Explanation of sustain?

Posted by: Stevester

Explanation of sustain? - 02/11/04 01:14 PM

Could you please give me an explanation of sustain and what I should be looking for regarding sustain as I search for a piano?.

Many thanks,
Steve
Posted by: Dan M

Re: Explanation of sustain? - 02/11/04 01:34 PM

 Quote:
Originally posted by Stevester:
Could you please give me an explanation of sustain and what I should be looking for regarding sustain as I search for a piano?.

Many thanks,
Steve [/b]
Bang a note, see how long it plays, or sustains. It can differ based on octave.

While comparing pianos, be careful to try and hit the notes with an equal force. Some people actually time it. I just get a subjective feel for it. This is one of those features that seems to matter more in real life music rather than on a scientific measurement basis, in my small estimation. \:\)

Tone on the other hand, is something I feel comfortable 'measuring' separate from music.
Dan
Posted by: curry

Re: Explanation of sustain? - 02/11/04 01:55 PM

Stevester,sustain occurs in two parts. Attack,which would comprise the hammer hitting the string,and decay,the length of time it takes for the strings to stop vibrating.For example by depressing a key on an organ,the tone would continue until the key is released.We would call this sustaining the note.Drawing a bow across a violin's string would sustain that note until the bow stops moving.The attack and decay of the piano strings when struck by the hammers is of course much shorter in duration.Some piano makes are said to have a much longer rate of decay,Steinway,M&H,Bosie,Grotrian,Estonia,etc.They sustain or sing longer.Other makes like some of the asians, are described by many as having a short rate of decay.This makes \:\( playing some types of music like classical sound choppy.Players of jazz and other pop music like this and don't mind the sacrifice.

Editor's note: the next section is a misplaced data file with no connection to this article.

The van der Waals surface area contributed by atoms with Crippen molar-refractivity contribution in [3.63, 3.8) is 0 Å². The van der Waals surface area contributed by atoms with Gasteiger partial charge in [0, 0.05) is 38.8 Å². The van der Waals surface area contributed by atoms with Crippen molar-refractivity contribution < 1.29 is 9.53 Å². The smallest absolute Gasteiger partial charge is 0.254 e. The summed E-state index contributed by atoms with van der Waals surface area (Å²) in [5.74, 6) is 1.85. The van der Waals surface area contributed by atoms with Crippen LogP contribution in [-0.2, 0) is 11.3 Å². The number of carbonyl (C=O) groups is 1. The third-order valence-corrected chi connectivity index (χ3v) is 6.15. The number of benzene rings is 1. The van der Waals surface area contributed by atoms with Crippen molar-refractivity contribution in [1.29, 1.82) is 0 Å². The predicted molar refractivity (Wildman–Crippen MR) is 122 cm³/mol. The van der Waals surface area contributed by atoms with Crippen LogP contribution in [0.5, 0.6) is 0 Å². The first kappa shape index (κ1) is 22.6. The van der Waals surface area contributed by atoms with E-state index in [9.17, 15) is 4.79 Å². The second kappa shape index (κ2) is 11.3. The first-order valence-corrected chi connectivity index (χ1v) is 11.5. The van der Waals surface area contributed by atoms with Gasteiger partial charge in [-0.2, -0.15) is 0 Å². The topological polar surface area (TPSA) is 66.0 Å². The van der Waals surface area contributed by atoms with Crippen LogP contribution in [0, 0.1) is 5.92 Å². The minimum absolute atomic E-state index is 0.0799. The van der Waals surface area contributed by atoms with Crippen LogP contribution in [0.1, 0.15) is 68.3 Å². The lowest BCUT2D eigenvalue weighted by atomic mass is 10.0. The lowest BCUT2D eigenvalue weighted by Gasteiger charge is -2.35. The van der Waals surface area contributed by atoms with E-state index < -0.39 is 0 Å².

Posted by: Stevester

Re: Explanation of sustain? - 02/11/04 05:12 PM

Curry,

You answered my question, many thanks. It is the issue of decay that I was really questioning. I have noticed that the decay rate on my old upright is way to fast for a piece of music I am working on. This is unquestionably an important consideration for me when looking for my next piano. I am certainly glad I have this forum. Thanks Dan, now I have a better idea regarding testing of possible candidates.

Steve
Posted by: BobK

Re: Explanation of sustain? - 02/25/04 08:50 AM

There's another test for sustain - the pluck test, which Larry Fine describes in The Piano Book.

If some notes don't seem to sustain long enough when you play the keys, try the pluck test. According to the techs I've spoken with, if the strings sustain well when plucked, the problem might be remedied by such things as voicing or adjusting the strike point. If you like the piano otherwise, you could ask the store to have it fixed. If it fails the pluck test, that might indicate a more serious problem.
Posted by: pianoloverus

Re: Explanation of sustain? - 02/25/04 11:56 AM

I feel that in judging sustain, it's not only the length of the sustain but the quality of the sustain that matters. If a piano's tone drops very sharply and quickly from the initial attack sound, then even if it lasts quite long(before becoming completely inadiable) I would say the piano has poor sustain.
Posted by: Del

Re: Explanation of sustain? - 02/25/04 12:30 PM

 Quote: